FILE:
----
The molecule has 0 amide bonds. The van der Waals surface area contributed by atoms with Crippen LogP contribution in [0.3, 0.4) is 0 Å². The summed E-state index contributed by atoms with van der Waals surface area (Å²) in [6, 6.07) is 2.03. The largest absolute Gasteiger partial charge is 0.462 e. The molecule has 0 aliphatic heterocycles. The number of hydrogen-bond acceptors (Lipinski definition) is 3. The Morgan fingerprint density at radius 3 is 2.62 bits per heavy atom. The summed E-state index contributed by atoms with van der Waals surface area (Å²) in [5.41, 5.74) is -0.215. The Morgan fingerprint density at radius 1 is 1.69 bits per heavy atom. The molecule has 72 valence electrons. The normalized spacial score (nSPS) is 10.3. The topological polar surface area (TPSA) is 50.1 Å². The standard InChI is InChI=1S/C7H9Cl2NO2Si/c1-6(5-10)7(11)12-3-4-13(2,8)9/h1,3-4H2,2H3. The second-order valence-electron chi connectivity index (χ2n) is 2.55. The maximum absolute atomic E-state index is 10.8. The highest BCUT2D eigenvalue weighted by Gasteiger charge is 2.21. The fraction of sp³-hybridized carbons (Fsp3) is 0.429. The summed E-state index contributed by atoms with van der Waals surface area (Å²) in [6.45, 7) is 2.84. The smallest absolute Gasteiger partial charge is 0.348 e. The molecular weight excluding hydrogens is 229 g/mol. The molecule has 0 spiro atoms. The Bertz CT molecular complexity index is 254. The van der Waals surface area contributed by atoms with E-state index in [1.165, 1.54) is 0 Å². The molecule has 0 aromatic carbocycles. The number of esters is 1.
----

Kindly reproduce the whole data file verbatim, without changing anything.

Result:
The molecule has 0 amide bonds. The van der Waals surface area contributed by atoms with Crippen LogP contribution in [0.3, 0.4) is 0 Å². The summed E-state index contributed by atoms with van der Waals surface area (Å²) in [6, 6.07) is 2.03. The largest absolute Gasteiger partial charge is 0.462 e. The molecule has 0 aliphatic heterocycles. The number of hydrogen-bond acceptors (Lipinski definition) is 3. The Morgan fingerprint density at radius 3 is 2.62 bits per heavy atom. The summed E-state index contributed by atoms with van der Waals surface area (Å²) in [5.41, 5.74) is -0.215. The Morgan fingerprint density at radius 1 is 1.69 bits per heavy atom. The molecule has 72 valence electrons. The normalized spacial score (nSPS) is 10.3. The topological polar surface area (TPSA) is 50.1 Å². The standard InChI is InChI=1S/C7H9Cl2NO2Si/c1-6(5-10)7(11)12-3-4-13(2,8)9/h1,3-4H2,2H3. The second-order valence-electron chi connectivity index (χ2n) is 2.55. The maximum absolute atomic E-state index is 10.8. The highest BCUT2D eigenvalue weighted by Gasteiger charge is 2.21. The fraction of sp³-hybridized carbons (Fsp3) is 0.429. The summed E-state index contributed by atoms with van der Waals surface area (Å²) in [6.45, 7) is 2.84. The smallest absolute Gasteiger partial charge is 0.348 e. The molecular weight excluding hydrogens is 229 g/mol. The molecule has 0 spiro atoms. The Bertz CT molecular complexity index is 254. The van der Waals surface area contributed by atoms with E-state index in [1.165, 1.54) is 0 Å². The molecule has 0 aromatic carbocycles. The number of esters is 1.